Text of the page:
Central Health faces challenge, change with Brackenridge redevelopment ahead

Central Health hopes to see new mixed-use develop with a medical research and service focus on the 14.3-acre Brackenridge campus in downtown Austin.

Central Health hopes to see new mixed-use develop with a medical research and service focus on the 14.3-acre Brackenridge campus in downtown Austin.

Updated June 27 at 6 p.m.

Officials at Central Health have for the past year juggled the departure of their top executive, new faces on the agency’s board of managers and the undertaking of a massive redevelopment of 14.3 acres of land in downtown Austin, where the University Medical Center Brackenridge closed in May.

The taxpayer-funded agency tasked with providing health care to Travis County residents who lack health insurance is now in the process of picking a developer to partner with on the redevelopment, which is expected to occur in phases over the next 15-25 years.

Through its partnership with Seton Healthcare Family and The University of Texas Dell Medical School, the agency is continuing efforts to expand access to health care while improving quality, said Katrina Daniel, who serves as chairwoman of Central Health’s board.

“We’re still moving forward with the re-engineering of the health system,” Daniel said.

Remaking the UMCB campus will be a main focus of Central Health in the coming months, Daniel said.

Central Health officials want to turn the campus into a mixed-use district that would include commercial and residential development with a focus on health care service and research, in part to recoup about $34 million in annual lease payments that came from Seton to operate the former hospital.

As planning moved forward this spring on the redevelopment, a new wrinkle in the process was added in March when Austin City Council approved a study to expand Central Austin’s Capitol View Corridors, the designated sightlines of the Texas Capitol building. That expansion includes the proposed Rosewood Corridor, which would extend through the UMCB campus into East Austin, potentially capping building height on the redevelopment property.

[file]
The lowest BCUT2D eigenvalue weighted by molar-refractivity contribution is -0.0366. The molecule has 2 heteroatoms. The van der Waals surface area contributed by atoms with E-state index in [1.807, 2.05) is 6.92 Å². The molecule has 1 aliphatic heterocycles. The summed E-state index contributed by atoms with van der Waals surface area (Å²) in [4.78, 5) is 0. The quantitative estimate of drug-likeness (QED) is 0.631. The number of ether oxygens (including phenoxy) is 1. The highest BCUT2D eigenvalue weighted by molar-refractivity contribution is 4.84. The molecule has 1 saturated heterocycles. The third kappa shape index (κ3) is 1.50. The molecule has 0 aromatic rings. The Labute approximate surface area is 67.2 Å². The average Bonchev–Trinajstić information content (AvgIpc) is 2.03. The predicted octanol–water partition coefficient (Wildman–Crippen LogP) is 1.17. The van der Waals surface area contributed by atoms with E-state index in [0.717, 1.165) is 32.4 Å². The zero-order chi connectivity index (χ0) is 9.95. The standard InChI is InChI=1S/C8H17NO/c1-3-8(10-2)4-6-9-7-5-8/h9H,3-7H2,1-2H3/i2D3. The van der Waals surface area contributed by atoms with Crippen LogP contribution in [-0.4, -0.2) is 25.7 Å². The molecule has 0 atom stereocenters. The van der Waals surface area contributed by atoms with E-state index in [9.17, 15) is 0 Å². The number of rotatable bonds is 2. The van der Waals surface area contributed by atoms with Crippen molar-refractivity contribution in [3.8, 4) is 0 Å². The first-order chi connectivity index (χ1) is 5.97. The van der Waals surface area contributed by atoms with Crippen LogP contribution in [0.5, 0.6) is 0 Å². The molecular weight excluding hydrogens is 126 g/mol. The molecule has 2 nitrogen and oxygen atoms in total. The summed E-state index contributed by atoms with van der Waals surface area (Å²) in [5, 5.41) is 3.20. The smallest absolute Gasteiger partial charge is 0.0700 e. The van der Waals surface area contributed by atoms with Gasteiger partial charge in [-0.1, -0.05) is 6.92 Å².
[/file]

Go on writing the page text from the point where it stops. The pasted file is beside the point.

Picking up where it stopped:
While redevelopment has started to take shape over the past year, Central Health has seen leadership changes. The agency is also considering its fiscal year 2017-18 budget, which would include a property tax revenue increase of 4.5 percent.

In April, the agency’s board of managers selected Mike Geeslin to take over as CEO following the departure of previous CEO Patricia Young Brown at the end of 2016.

Central Health’s board of managers has also experienced some turnover, and a recent round of new appointments from Austin City Council has renewed some long-standing conversation over how board members are picked, a responsibility the council shares with the Travis County Commissioners Court.

A council decision in May to recommend the appointment of Julie Oliver, a division controller with St. David’s HealthCare, raised controversy because St. David’s is a competitor of Seton, which partners with Central Health.

City Council voted 6-5 to approve Oliver’s appointment to the board during a June 15 meeting.

Although Oliver appears qualified for her spot on the board, Daniel said she worries a conflict of interest could be unavoidable for anyone appointed to the Central Health board if they work in a management capacity for a private hospital provider. She said the conflict would exist for any high-level Seton official as well.

“If you work for a company [and] you have a fiduciary duty that’s different from but overlapping the duty you would have as a board member, I don’t know how I would reconcile that,” Daniel said.

District 1 Council Member Ora Houston, who leads the council committee tasked with recommending Central Health appointees, acknowledged during a May 18 City Council meeting that finding the right candidates to serve as board managers can be challenging.
“We’re still moving forward with the re-engineering of the health system.”
—Katrina Daniel,
chairwoman of the Central Health board of managers

The job requires a significant devotion of time and is unpaid.

“We’ve been working very hard and very diligently to try to find people in the community who are willing to serve,” Houston said during the meeting.

Other observers worry that Central Health’s board lacks diversity that reflects the population it serves, a large majority of which identify as Hispanic, said Frank Ortega, a local director of the League of United Latin American Citizens, in comments to City Council on May 18.

“City appointees to the board of managers should be reflective of the population that is served,” Ortega told the council.

The Hispanic Advocates Business Leaders of Austin, known as HABLA, raised the same concern during a June 12 news conference.

HABLA co-founder Paul Saldana, who is also a former Austin ISD trustee, said the issue of diversity among local governmental boards and commissions has been an ongoing conversation in Travis County for years.

“There’s been a growing concern about that, and particularly with Central Health,” Saldana said.

Daniel said she understood the concerns regarding the makeup of the board.

“I think it’s a reasonable point. I think having a diverse board is important,” Daniel said.

Correction: A previous version of this story incorrectly referred to a property tax revenue increase as a property tax rate increase. 


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